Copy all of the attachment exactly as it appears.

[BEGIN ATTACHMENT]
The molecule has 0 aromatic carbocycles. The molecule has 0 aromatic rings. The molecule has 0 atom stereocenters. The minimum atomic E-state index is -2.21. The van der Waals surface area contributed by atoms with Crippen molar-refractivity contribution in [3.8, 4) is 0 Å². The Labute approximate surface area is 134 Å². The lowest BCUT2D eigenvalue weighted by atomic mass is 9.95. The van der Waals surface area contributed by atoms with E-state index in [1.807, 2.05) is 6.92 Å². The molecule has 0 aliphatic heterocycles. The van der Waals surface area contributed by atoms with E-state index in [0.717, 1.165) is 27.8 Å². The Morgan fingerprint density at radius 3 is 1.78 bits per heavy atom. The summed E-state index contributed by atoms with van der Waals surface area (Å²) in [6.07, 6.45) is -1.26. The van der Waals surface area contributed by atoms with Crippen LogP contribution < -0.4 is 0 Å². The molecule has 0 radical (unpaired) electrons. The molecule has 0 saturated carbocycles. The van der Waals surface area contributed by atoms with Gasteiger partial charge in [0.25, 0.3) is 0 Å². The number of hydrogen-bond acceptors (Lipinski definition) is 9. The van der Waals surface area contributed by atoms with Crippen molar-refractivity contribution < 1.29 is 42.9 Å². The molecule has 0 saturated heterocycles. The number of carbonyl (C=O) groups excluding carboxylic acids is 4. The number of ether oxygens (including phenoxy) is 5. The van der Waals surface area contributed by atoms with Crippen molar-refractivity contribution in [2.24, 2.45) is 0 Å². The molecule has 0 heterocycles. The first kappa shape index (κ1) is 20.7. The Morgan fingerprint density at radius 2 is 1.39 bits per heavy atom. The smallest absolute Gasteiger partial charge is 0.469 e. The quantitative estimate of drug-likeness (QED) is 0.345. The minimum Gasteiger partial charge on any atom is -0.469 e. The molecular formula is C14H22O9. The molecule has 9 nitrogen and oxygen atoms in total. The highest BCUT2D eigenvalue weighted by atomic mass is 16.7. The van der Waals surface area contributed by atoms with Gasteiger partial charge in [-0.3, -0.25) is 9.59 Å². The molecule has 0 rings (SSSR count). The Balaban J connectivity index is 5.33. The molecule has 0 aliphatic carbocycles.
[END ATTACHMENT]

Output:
The molecule has 0 aromatic carbocycles. The molecule has 0 aromatic rings. The molecule has 0 atom stereocenters. The minimum atomic E-state index is -2.21. The van der Waals surface area contributed by atoms with Crippen molar-refractivity contribution in [3.8, 4) is 0 Å². The Labute approximate surface area is 134 Å². The lowest BCUT2D eigenvalue weighted by atomic mass is 9.95. The van der Waals surface area contributed by atoms with E-state index in [1.807, 2.05) is 6.92 Å². The molecule has 0 aliphatic heterocycles. The van der Waals surface area contributed by atoms with E-state index in [0.717, 1.165) is 27.8 Å². The Morgan fingerprint density at radius 3 is 1.78 bits per heavy atom. The summed E-state index contributed by atoms with van der Waals surface area (Å²) in [6.07, 6.45) is -1.26. The van der Waals surface area contributed by atoms with Crippen LogP contribution < -0.4 is 0 Å². The molecule has 0 radical (unpaired) electrons. The molecule has 0 saturated carbocycles. The van der Waals surface area contributed by atoms with Gasteiger partial charge in [0.25, 0.3) is 0 Å². The number of hydrogen-bond acceptors (Lipinski definition) is 9. The van der Waals surface area contributed by atoms with Crippen molar-refractivity contribution < 1.29 is 42.9 Å². The molecule has 0 saturated heterocycles. The number of carbonyl (C=O) groups excluding carboxylic acids is 4. The number of ether oxygens (including phenoxy) is 5. The van der Waals surface area contributed by atoms with Crippen molar-refractivity contribution in [2.24, 2.45) is 0 Å². The molecule has 0 heterocycles. The first kappa shape index (κ1) is 20.7. The Morgan fingerprint density at radius 2 is 1.39 bits per heavy atom. The smallest absolute Gasteiger partial charge is 0.469 e. The quantitative estimate of drug-likeness (QED) is 0.345. The minimum Gasteiger partial charge on any atom is -0.469 e. The molecular formula is C14H22O9. The molecule has 9 nitrogen and oxygen atoms in total. The highest BCUT2D eigenvalue weighted by atomic mass is 16.7. The van der Waals surface area contributed by atoms with Gasteiger partial charge in [-0.3, -0.25) is 9.59 Å². The molecule has 0 rings (SSSR count). The Balaban J connectivity index is 5.33. The molecule has 0 aliphatic carbocycles.